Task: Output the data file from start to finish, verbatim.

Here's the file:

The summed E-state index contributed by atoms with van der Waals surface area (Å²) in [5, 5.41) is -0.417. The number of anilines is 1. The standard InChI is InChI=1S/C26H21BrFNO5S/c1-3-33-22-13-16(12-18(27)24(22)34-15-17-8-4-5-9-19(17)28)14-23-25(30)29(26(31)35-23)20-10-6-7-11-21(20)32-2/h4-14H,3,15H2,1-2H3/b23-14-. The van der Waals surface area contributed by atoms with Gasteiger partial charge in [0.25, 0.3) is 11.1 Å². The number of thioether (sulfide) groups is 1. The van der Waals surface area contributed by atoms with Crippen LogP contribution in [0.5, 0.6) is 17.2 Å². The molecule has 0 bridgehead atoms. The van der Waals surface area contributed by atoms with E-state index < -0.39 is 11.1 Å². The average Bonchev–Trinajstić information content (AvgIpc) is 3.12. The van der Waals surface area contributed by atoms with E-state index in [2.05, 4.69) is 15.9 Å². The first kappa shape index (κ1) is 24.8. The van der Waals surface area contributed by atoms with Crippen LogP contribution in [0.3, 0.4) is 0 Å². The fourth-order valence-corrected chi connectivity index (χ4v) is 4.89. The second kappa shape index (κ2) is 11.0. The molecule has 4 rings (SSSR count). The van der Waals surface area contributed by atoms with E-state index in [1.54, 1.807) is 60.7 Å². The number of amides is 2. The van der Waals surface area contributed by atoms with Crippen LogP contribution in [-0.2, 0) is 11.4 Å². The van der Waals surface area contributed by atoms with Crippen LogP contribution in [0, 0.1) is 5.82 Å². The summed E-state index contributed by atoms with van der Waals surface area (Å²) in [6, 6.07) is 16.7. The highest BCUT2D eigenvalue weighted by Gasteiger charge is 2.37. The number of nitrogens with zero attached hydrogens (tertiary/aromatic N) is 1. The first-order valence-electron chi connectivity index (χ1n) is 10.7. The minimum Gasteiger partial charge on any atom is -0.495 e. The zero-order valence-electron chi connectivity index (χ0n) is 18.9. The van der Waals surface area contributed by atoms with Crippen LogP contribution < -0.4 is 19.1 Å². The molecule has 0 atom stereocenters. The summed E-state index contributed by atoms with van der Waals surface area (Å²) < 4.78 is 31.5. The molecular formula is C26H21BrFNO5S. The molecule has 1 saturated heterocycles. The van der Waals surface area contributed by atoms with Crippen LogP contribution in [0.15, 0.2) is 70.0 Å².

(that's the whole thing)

The summed E-state index contributed by atoms with van der Waals surface area (Å²) in [5, 5.41) is -0.417. The number of anilines is 1. The standard InChI is InChI=1S/C26H21BrFNO5S/c1-3-33-22-13-16(12-18(27)24(22)34-15-17-8-4-5-9-19(17)28)14-23-25(30)29(26(31)35-23)20-10-6-7-11-21(20)32-2/h4-14H,3,15H2,1-2H3/b23-14-. The van der Waals surface area contributed by atoms with Gasteiger partial charge in [0.25, 0.3) is 11.1 Å². The number of thioether (sulfide) groups is 1. The van der Waals surface area contributed by atoms with Crippen LogP contribution in [0.5, 0.6) is 17.2 Å². The molecule has 0 bridgehead atoms. The van der Waals surface area contributed by atoms with E-state index < -0.39 is 11.1 Å². The average Bonchev–Trinajstić information content (AvgIpc) is 3.12. The van der Waals surface area contributed by atoms with E-state index in [2.05, 4.69) is 15.9 Å². The first kappa shape index (κ1) is 24.8. The van der Waals surface area contributed by atoms with Crippen LogP contribution in [0.3, 0.4) is 0 Å². The fourth-order valence-corrected chi connectivity index (χ4v) is 4.89. The second kappa shape index (κ2) is 11.0. The molecule has 4 rings (SSSR count). The van der Waals surface area contributed by atoms with E-state index in [1.54, 1.807) is 60.7 Å². The number of amides is 2. The van der Waals surface area contributed by atoms with Crippen LogP contribution in [-0.2, 0) is 11.4 Å². The van der Waals surface area contributed by atoms with Crippen LogP contribution in [0, 0.1) is 5.82 Å². The summed E-state index contributed by atoms with van der Waals surface area (Å²) in [6, 6.07) is 16.7. The highest BCUT2D eigenvalue weighted by Gasteiger charge is 2.37. The number of nitrogens with zero attached hydrogens (tertiary/aromatic N) is 1. The first-order valence-electron chi connectivity index (χ1n) is 10.7. The minimum Gasteiger partial charge on any atom is -0.495 e. The zero-order valence-electron chi connectivity index (χ0n) is 18.9. The van der Waals surface area contributed by atoms with Crippen LogP contribution < -0.4 is 19.1 Å². The molecule has 0 atom stereocenters. The summed E-state index contributed by atoms with van der Waals surface area (Å²) < 4.78 is 31.5. The molecular formula is C26H21BrFNO5S. The molecule has 1 saturated heterocycles. The van der Waals surface area contributed by atoms with Crippen LogP contribution in [0.15, 0.2) is 70.0 Å².